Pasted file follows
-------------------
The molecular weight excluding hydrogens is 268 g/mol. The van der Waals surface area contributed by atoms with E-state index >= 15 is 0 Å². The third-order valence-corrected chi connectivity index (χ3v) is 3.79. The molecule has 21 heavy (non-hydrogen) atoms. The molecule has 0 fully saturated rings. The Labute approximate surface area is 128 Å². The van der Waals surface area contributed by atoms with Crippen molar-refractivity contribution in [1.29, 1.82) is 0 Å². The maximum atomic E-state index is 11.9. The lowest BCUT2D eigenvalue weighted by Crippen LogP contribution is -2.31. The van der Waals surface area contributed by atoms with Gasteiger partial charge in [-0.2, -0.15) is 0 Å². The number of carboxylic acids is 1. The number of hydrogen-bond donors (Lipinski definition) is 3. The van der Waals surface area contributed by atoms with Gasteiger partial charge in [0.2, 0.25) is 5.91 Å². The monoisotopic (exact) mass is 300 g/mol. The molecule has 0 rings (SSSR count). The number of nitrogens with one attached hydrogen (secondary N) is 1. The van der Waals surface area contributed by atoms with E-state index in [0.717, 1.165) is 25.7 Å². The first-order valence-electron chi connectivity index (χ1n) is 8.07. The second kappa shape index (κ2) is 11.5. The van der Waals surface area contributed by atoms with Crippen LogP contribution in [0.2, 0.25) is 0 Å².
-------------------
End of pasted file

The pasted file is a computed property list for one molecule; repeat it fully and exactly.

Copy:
The molecular weight excluding hydrogens is 268 g/mol. The van der Waals surface area contributed by atoms with E-state index >= 15 is 0 Å². The third-order valence-corrected chi connectivity index (χ3v) is 3.79. The molecule has 21 heavy (non-hydrogen) atoms. The molecule has 0 fully saturated rings. The Labute approximate surface area is 128 Å². The van der Waals surface area contributed by atoms with Crippen molar-refractivity contribution in [1.29, 1.82) is 0 Å². The maximum atomic E-state index is 11.9. The lowest BCUT2D eigenvalue weighted by Crippen LogP contribution is -2.31. The van der Waals surface area contributed by atoms with Gasteiger partial charge in [-0.2, -0.15) is 0 Å². The number of carboxylic acids is 1. The number of hydrogen-bond donors (Lipinski definition) is 3. The van der Waals surface area contributed by atoms with Gasteiger partial charge in [0.2, 0.25) is 5.91 Å². The monoisotopic (exact) mass is 300 g/mol. The molecule has 0 rings (SSSR count). The number of nitrogens with one attached hydrogen (secondary N) is 1. The van der Waals surface area contributed by atoms with E-state index in [0.717, 1.165) is 25.7 Å². The first-order valence-electron chi connectivity index (χ1n) is 8.07. The second kappa shape index (κ2) is 11.5. The van der Waals surface area contributed by atoms with Crippen LogP contribution in [0.2, 0.25) is 0 Å².